Baltimore, MD (PRWEB) October 17, 2014
On November 1, 2014 the state of Maryland will commemorate the 150th Anniversary of Maryland Emancipation. This date seems incongruous, as President Abraham Lincoln’s Emancipation Proclamation had freed all slaves in rebel states as of January 1, 1863. Why did it take nearly two years for slaves in Maryland to receive emancipation? Two key documents in the Maryland Historical Society’s collection, from Frederick Douglass and a noted slaveowner of the time, legislator Samuel Berry, shed light on this divisive era. A special lecture highlighting Maryland's long road to Civil Rights will take place on Thursday, October 30, 2014 at the Maryland Historical Society.
Maryland the ‘Free’?
Maryland was loyal to the Union during the Civil War. It had a large population of free African Americans, but Maryland also had slaves and slaveowners. These ‘border state’ slaveowners were incentivized to support the Union cause by freeing their slaves to enlist in the Union Army. The slaveholders (not the slaves) would receive between $100 and $300 per slave freed.
“Even though the Emancipation Proclamation didn’t apply to Maryland, the debate was going on already,” says David Armenti, Student Research Coordinator at the Maryland Historical Society, "Frederick Douglass, in particular, led efforts to get African American soldiers enlisted in the Union Army, which was still very controversial at the time.”
‘The More Men You Make Free, The More Freedom Is Strengthened’
Noted orator and abolitionist Frederick Douglass gave a speech at Bethel Church in Baltimore on November 17, 1864 just 16 days after emancipation was finalized.
A few key points from his speech include:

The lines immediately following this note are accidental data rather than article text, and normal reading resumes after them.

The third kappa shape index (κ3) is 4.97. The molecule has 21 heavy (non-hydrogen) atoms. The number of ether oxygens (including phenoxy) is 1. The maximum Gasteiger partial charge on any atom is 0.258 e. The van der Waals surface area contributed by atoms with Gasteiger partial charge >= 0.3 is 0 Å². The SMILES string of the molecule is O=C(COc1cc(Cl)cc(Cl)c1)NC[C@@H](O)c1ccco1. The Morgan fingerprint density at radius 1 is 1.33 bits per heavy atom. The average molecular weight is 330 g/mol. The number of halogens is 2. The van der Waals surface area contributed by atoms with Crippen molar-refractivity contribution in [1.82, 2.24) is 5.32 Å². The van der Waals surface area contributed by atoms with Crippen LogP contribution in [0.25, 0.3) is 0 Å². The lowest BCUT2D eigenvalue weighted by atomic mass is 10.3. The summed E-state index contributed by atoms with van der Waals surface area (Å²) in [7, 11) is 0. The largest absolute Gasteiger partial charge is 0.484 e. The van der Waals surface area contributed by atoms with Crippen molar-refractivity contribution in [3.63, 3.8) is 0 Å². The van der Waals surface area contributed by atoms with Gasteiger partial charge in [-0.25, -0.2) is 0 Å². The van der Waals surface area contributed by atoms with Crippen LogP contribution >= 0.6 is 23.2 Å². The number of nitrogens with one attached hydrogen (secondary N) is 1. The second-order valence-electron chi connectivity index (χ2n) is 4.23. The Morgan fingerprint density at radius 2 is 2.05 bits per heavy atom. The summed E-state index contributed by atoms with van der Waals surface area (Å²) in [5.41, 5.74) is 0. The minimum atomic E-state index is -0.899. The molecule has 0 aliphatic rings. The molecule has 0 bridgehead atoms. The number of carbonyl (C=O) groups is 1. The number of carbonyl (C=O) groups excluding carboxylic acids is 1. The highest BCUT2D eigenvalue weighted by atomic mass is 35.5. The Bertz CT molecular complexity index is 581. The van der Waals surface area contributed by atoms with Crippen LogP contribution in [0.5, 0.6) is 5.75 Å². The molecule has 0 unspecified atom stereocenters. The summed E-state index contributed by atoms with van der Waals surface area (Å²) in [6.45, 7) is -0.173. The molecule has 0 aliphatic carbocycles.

- “Then freedom was the dream, the hope and the prayer of the colored people – now it is a glorious fact accomplished.”
- “The more men you make free, the more freedom is strengthened, and the more men you give an interest in the welfare and safety of the State, the greater is the security of the State.”
Biblical Justifications For Slavery
Another document in the Maryland Historical Society’s collection gives an opposing, pro-slavery viewpoint. Slaveholding legislator Samuel H. Berry, who debated the new constitution in the Maryland General Assembly, (Rare PAM 1188. Speech of Samuel H. Berry, esquire, of Prince George's County: delivered in the constitutional convention of Maryland, June 23, 1864, in opposition to the emancipation of slaves). He says:
- “We look upon this effort to abolish slavery as an outrage upon our rights.”
- [referring to freed African Americans] “Will they not rather become paupers and outcasts from society and an incubus upon the state that years will not enable us to rid ourselves of?”
Berry also quotes the Bible’s justifications for slavery at length during the published debate. There are several, similar published speeches and debates from people on both sides in the Maryland Historical Society’s collection, including the diary of slaveowner, Dr. Samuel Harrison of the Eastern Shore, (Dr. Samuel A. Harrison Collection, MS 432). Harrison detailed the announcement of emancipation to his slaves, their reactions, and the choices they faced: 1) Enlist in the Union Army, 2) Relocate to a city for employment opportunities, 3) Stay at the plantation and possibly receive wages for their work.